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Connecting Greek Ladders and Continued Fractions - History of Continued Fractions

Author(s): 
Kurt Herzinger (United States Air Force Academy) and Robert Wisner (New Mexico State University)

It is not clear when the notion of continued fractions was first realized. From [5] (pp. 28–29) we read that there are instances of ancient arithmetic which are suggestive of the notion of continued fractions without any formal development. For example, we have Euclid’s algorithm from the seventh book of his Elements (circa 300 B.C.E.). The algorithm computes the greatest common divisor of two integers but can be modified to produce a simple continued fraction for a rational number. For example, we can use Euclid's algorithm to compute \(\gcd(21,51)\) as follows:

\(51 = 2\cdot 21 +9\) \(\frac{51}{21} = 2 + \frac{9}{21}\)
\(21 = 2\cdot 9 + 3\) \(\frac{51}{21} = 2+\frac{9}{2\cdot 9 + 3} = 2+ \frac{1}{2+\frac{3}{9}}\)
\(9 = 3\cdot 3\) \(\frac{51}{21} = 2 + \frac{1}{2+\frac{1}{3}}\)

There is a reference to continued fractions in the works of the Indian mathematician Aryabhata (476–550 C.E.). In a work called the Aryabhatiya, we find one of the earliest attempts to produce a general solution to a linear indeterminate equation of the form \(by=ax+c\) where \(a,b,\) and \(c\) are integers. The technique demonstrated by Aryabhata is clearly related to continued fractions.

From 1202 C.E. we find in the Liber Abaci (The Book of Calculations) by Leonardo of Pisa, or Fibonacci, the symbol \(\frac{111}{345}\) which he used as an abbreviation for

\[\frac{1+\frac{1+\frac{1}{5}}{4}}{3} = \frac{1}{3}+\frac{1}{3\cdot 4}+\frac{1}{3\cdot 4\cdot 5}.\]

See section 15.2 of [2]. We might also write this as

\[\frac{1}{2+\frac{1}{3+\frac{1}{4}}}.\]

Most modern authorities agree that the theory of continued fractions began with Rafael Bombelli [5] (pp. 29–30). In his L'Algebra Opera (1572), Bombelli essentially proved that \(\sqrt{13}\) is the limit of the infinite continued fraction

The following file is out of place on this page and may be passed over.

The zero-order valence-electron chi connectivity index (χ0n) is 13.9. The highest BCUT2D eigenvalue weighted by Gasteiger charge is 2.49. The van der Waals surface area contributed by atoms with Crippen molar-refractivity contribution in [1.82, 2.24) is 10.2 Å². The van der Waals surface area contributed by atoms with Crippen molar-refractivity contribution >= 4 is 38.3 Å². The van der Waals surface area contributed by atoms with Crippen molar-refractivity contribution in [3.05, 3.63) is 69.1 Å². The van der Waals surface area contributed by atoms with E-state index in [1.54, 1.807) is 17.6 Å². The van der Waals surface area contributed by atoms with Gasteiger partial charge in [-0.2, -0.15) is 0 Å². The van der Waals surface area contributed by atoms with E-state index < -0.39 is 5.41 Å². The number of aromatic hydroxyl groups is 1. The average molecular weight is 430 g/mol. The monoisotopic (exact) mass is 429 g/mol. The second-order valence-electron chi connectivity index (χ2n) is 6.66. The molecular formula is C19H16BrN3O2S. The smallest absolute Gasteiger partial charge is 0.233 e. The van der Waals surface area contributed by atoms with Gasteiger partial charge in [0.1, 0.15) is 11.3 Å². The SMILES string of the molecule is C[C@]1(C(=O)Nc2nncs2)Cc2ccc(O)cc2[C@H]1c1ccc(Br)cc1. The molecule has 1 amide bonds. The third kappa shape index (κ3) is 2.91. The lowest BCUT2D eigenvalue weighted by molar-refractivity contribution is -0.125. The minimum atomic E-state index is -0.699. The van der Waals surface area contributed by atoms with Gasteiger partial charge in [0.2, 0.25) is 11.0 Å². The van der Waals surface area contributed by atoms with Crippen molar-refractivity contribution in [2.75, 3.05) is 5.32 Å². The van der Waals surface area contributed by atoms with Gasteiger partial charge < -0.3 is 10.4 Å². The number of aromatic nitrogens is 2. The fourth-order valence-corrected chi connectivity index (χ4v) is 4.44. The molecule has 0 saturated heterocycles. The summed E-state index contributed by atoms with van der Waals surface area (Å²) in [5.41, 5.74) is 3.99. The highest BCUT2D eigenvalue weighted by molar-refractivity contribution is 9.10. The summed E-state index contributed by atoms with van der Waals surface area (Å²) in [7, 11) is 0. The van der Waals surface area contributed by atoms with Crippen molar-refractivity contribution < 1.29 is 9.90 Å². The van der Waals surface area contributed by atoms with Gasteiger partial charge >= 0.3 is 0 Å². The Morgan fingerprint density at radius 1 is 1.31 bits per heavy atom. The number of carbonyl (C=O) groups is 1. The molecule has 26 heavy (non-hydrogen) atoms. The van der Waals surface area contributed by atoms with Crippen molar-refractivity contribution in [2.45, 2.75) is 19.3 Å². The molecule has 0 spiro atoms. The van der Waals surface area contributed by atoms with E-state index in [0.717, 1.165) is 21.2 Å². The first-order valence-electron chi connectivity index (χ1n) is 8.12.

\[3+\frac{4}{6+\frac{4}{6+\frac{4}{\ddots}}}\]

That is, \(\sqrt{13} = [3;4,6;4,6;4,6;\dots]\). However, in the notation of the time, Bombelli would have written this continued fraction as

\[\sqrt{13}=3+\frac{4}{6} _+ \frac{4}{6}_+\frac{4}{6}_+ \dots\]

We also find this notation used in modern texts such as [5].

Shortly after Bombelli, Pietro Antonio Cataldi expressed \(\sqrt{18}\) as \([4;2,8;2,8;2,8;\dots]\) and modified the notation as

\[\sqrt{18}=4\ \&\ \frac{2}{8.}\ \&\ \frac{2}{8.}\ \& \dots\]

William Brouncker (1620–1684) established this interesting identity:

\[\frac{4}{\pi} = 1+\frac{1^2}{2+\frac{3^2}{2+\frac{5^2}{2+\frac{7^2}{\ddots}}}}.\]

Brouncker made no further use of continued fractions. However his contemporary John Wallis, perhaps motivated by Brouncker's fraction, established many of the basic properties of convergents in his 1655 book Arithmetica Infinitorum. He also used the term "continued fraction" for the first time.

Christian Huygens (1629–1695) is credited with being the first to use continued fractions in a practical application. He used continued fractions for approximating gear ratios in the building of a mechanical planetarium.

The theory of continued fractions was developed further through the 18th and 19th centuries by Euler, Lambert, Lagrange, and many others. Continued fractions continue to play an important role today in number theory and Diophantine approximations.

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